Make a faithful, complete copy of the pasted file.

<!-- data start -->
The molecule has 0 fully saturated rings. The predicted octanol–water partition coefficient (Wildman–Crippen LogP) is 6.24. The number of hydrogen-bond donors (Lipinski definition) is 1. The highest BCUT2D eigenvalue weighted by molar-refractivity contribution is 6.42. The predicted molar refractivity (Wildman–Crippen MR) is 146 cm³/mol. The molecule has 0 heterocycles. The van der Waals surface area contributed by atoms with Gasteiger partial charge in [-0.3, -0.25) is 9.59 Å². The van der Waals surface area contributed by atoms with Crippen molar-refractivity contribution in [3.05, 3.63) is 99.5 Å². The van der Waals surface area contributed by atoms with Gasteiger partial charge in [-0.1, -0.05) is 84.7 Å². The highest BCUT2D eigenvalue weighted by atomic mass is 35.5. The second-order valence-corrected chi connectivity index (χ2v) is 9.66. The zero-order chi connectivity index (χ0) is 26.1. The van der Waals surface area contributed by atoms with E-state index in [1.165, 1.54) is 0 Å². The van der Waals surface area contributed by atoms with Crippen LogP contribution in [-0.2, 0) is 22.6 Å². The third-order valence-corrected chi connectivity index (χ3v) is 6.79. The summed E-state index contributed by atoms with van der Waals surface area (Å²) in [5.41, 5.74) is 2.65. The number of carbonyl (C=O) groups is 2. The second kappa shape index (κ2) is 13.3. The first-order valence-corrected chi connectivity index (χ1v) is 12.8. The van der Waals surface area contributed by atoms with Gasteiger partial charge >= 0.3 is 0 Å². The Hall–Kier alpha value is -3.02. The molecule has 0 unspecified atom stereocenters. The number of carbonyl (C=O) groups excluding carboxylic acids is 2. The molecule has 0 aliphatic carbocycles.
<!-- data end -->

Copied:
The molecule has 0 fully saturated rings. The predicted octanol–water partition coefficient (Wildman–Crippen LogP) is 6.24. The number of hydrogen-bond donors (Lipinski definition) is 1. The highest BCUT2D eigenvalue weighted by molar-refractivity contribution is 6.42. The predicted molar refractivity (Wildman–Crippen MR) is 146 cm³/mol. The molecule has 0 heterocycles. The van der Waals surface area contributed by atoms with Gasteiger partial charge in [-0.3, -0.25) is 9.59 Å². The van der Waals surface area contributed by atoms with Crippen molar-refractivity contribution in [3.05, 3.63) is 99.5 Å². The van der Waals surface area contributed by atoms with Gasteiger partial charge in [-0.1, -0.05) is 84.7 Å². The highest BCUT2D eigenvalue weighted by atomic mass is 35.5. The second-order valence-corrected chi connectivity index (χ2v) is 9.66. The zero-order chi connectivity index (χ0) is 26.1. The van der Waals surface area contributed by atoms with E-state index in [1.165, 1.54) is 0 Å². The van der Waals surface area contributed by atoms with Crippen LogP contribution in [-0.2, 0) is 22.6 Å². The third-order valence-corrected chi connectivity index (χ3v) is 6.79. The summed E-state index contributed by atoms with van der Waals surface area (Å²) in [5.41, 5.74) is 2.65. The number of carbonyl (C=O) groups is 2. The second kappa shape index (κ2) is 13.3. The first-order valence-corrected chi connectivity index (χ1v) is 12.8. The van der Waals surface area contributed by atoms with Gasteiger partial charge >= 0.3 is 0 Å². The Hall–Kier alpha value is -3.02. The molecule has 0 unspecified atom stereocenters. The number of carbonyl (C=O) groups excluding carboxylic acids is 2. The molecule has 0 aliphatic carbocycles.